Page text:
How to Help Your Dog Recover After Surgery
Because dogs can’t tell us when they aren’t feeling well, caring for a postoperative pet can be very difficult. This is especially true if the pet is recovering from a surgical procedure.
Some procedures, such as orthopedic surgery, require many months of recovery time. Soft-tissue surgeries often allow normal activity in just one or two weeks.
When your pet returns home from their surgical procedure, it will be on you to monitor their health and ensure the wound heals properly. Here are the basic things you need to know to help your dog recover after surgery:
Provide a Safe Recovery Space
Before your pet leaves the hospital, you want to have your home all set up to provide the most comfortable recovery space. Your pet will need a lot of sleep and a soft, quiet place to rest, with food and water easily accessible.
Your dog will likely not be allowed to play or go for walks for a certain period of time because any strenuous activities can stretch and reopen the recovering wound. A calm environment encourages your pet to rest. You can keep them entertained by playing nose puzzle games (like hiding a treat in one of your hands and letting them guess which one) or providing chewing toys.
If you have other pets, they may bother or try to play with the recovering dog, so it is a good idea to keep them in separate rooms.
Know What to Expect
After the surgery, you want to check all your pet’s activities to monitor their health. It is helpful to know what to expect, and to consider the temperament of your dog.
For example, if your pup is known to whine at the slightest inconvenience, they might have a more difficult recovery process. On the other hand, if you have a more sturdy, energetic dog who tries to bounce back from the surgery like nothing happened, they may infect or irritate the injury.
Here are some normal things you might notice during the healing process which should not raise alarm:
- Sleeping a lot
- Decreased appetite right after the surgery
- Excessive thirst right after the surgery (Keep in mind that drinking too fast can cause dogs to throw up. If your pet is extremely thirsty, ration the water one cup every 15-30 minutes.)
- Temporarily unable to settle
- Tenderness at the site of surgery
- Small amounts of blood or discharge
These conditions are temporary and should go away within a couple days to weeks. If your dog seems to be in pain, provide pain reliever medication as instructed by your veterinarian.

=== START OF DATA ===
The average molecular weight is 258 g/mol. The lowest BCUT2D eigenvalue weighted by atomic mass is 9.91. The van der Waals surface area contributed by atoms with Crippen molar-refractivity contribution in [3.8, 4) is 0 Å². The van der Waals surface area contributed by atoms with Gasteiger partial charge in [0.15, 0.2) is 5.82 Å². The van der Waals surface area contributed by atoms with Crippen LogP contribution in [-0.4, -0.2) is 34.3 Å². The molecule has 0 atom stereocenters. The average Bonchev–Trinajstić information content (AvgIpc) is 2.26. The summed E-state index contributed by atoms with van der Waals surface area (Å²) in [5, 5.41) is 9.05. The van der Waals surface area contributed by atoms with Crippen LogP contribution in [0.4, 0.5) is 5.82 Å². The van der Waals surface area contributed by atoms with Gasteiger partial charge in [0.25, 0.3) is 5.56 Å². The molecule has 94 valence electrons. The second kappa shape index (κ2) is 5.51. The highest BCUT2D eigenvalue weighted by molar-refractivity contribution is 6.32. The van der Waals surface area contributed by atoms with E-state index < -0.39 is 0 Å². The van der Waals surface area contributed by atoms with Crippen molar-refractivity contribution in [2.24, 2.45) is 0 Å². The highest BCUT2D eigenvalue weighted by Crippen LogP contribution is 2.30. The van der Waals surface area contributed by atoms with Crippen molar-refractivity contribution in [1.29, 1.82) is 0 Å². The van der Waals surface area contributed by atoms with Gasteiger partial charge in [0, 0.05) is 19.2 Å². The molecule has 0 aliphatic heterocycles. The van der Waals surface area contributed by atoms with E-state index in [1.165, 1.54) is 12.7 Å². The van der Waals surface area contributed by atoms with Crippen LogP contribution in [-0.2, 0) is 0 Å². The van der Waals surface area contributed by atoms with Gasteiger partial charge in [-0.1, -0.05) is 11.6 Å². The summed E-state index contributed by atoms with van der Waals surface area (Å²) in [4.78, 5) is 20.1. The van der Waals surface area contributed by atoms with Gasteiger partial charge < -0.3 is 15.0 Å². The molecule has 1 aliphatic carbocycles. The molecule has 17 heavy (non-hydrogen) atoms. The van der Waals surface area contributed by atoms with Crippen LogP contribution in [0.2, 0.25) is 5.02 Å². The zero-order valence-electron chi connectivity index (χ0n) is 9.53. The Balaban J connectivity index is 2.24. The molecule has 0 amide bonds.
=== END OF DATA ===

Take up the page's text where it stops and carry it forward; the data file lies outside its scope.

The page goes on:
Look for Red Flags
The most important part of the healing process is to keep the wound clean and secure. This will likely include a bandage around the site of surgery, and possibly a cone to prevent the dog from biting and licking at it.
Replace the bandage often. Monitor the wound and your dog’s behavior closely. Keep an eye out for any of these symptoms, which might indicate something is wrong:
- Pus or excessive blood at the site of surgery
- Vomiting repeatedly
- Crying, howling, whining, or pacing
- Reopened incision site
- Unresponsiveness, seizures, or unconsciousness
If you notice any of these symptoms, call your vet right away.
Consult Your Vet If Needed
All surgeries affect pets differently, so you should rely primarily on the advice and instructions from your vet. They may give you a lot of information, so bringing a notepad with you to pick up your pet from the surgery can be helpful.
Writing down a schedule for the medications and wound care your pet needs is also a good idea, especially if you are dividing the care responsibilities with other family members.
If you are ever unsure about your pet’s postoperative health, it is worth calling a vet for their professional opinion.
Veterinary Hospital in Frederick, MD
When your pet needs surgery, you need a local veterinary team that you can trust. Here at Old Farm Veterinary Hospital, we treat pets like family, guaranteeing their safety and comfort during any necessary procedures. Contact us today to learn more.